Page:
I have long thought that a tremendous effort should be made to give the event of the immigration of Dominicans to the United Kingdom a prominent place in the history of the Commonwealth of Dominica. We do well to reflect on the various historical issues that have contributed to the shaping of our particular region in the world. A periodical reflection on our songs and dances, our language, our morals, our social behaviour, our ideals, our political landscape is beyond doubt of immense value. However, there is a certain spread of historical experience, often downplayed, which is most important to capture. This is so, not only for our social consciousness, but also for our advancement as a people.
In the 50's and 60's, there was the need in Britain for workers to rebuild the country after the death and destruction caused by World War II. More than 400,000 British soldiers had died in combat. Incessant bombing by the German Air Force had caused immense destruction. Need was particularly felt in the areas of transportation, health and construction. Men and women from the Commonwealth were welcome to assist what was then termed "The Mother Country".
I remember well how sometimes one might wake up in the early hours of the morning hearing the song of farewell:
Now is the hour when we must say goodbye. Soon you'll be sailing far across the seas…
There was the departure of men and women from their loved ones. Some adventurous men tried to "stow away" on the banana boat. Many endeavoured to grasp the opportunity given to them for advancement in life.
What has not been well captured has been the pain and sorrow of people leaving home for a distant country. They had no experience of the wide world in which they lived. Many spent the little which they had to finance their trip. It was a combination of joy and distress.
The book, 'Home Again: Stories of Migration and Return', is an excellent presentation of the experiences of Dominicans leaving home and spending a great part of their lives in Britain. This book of articles, compiled by Celia Sorhaindo and Polly Pattullo for the Dominica-U.K. Association, is a landmark piece of literature. It speaks of uprootedness and alienation. But it also speaks of courage and daring. It is a proclamation of hope. In fact, in many of the stories there is a certain heroism expressed in the struggle for a better life.
One thing which I particularly admire is the sense of humour that pervades these stories. In spite of all the hardships endured, whether caused by racism or the transportation into a foreign culture with new values, new expectations, there is never a sense of bitterness or animosity expressed. One gets the impression that these people learned to take life in its stride, accepting the challenges imposed on them.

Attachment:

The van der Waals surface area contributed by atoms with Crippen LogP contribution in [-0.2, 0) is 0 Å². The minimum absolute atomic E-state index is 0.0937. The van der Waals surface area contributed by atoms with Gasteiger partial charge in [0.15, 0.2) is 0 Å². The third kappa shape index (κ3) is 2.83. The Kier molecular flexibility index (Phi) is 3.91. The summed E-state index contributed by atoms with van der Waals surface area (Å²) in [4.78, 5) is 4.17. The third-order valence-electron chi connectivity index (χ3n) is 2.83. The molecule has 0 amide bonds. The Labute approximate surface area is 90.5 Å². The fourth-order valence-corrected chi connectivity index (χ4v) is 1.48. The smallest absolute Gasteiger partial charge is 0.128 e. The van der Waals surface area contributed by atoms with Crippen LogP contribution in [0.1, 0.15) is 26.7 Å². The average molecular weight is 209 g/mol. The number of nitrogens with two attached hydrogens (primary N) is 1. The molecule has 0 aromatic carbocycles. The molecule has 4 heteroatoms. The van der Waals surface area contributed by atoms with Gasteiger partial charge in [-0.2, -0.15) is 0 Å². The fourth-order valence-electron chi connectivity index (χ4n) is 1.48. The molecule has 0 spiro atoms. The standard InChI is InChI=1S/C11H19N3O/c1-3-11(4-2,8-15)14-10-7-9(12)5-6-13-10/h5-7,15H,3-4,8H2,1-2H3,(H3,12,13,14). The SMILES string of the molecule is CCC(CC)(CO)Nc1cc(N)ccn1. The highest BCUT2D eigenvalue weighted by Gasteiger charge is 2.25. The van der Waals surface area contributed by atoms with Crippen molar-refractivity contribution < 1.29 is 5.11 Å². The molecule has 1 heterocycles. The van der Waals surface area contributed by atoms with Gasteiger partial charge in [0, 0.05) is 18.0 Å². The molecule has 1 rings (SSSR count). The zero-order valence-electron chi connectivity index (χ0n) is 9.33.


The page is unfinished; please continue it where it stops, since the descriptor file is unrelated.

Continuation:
Throughout their lives in Britain, there was always the thought of returning home. Indeed, there was a sort of ambivalence. On the one hand, there was the pull to return home. On the other hand, there was the conviction that one's material well-being lay not in the island-home but far across the seas.
There is much that still needs to be captured in the emigration of Dominicans and their return to their homeland. For many, returning home has not been easy. It has meant wrenching their life from that of their children, for whom home has always been the United Kingdom. This has been the cause of much suffering. It has even imposed a strain on married couples. Sometimes, while the husband desired to return home, his wife did not wish to tear herself away from her grandchildren.
'Home Again' has given me much inspiration. Stories by Jean Popeau, Clayton Shillingford, Alexandra Sorhaindo, Philbert Aaron, Nursie Frederick, Sylvester Joseph, are remarkable. They should be read in our primary and secondary schools for the edification of the students. They should be part of the school curriculum.
When I read stories like that of Janet Heath, I think that such people have a lot that is meaningful to share with our people. They could transform our society. Joan Etienne not only speaks to us of her adventure in Britain but, more particularly, she sheds some light on the need for Dominicans to grow in human development. I particularly enjoyed reading the story of Franklyn Georges. He says, "I'm pleased I went to England. It changed me because going abroad gives you an open mind. Over there life is completely different." Having lived for many years overseas, I myself can subscribe to this statement.
We cannot overestimate the influence of people's lives on the course of the history of a country. We are historical beings. As such, we are formed by the various experiences of our people. Young people, particularly, should be made acquainted with the journey of those who have gone before them. It could be the beginning of the transformation of our country as we seek to benefit fully from the blessings of emancipation.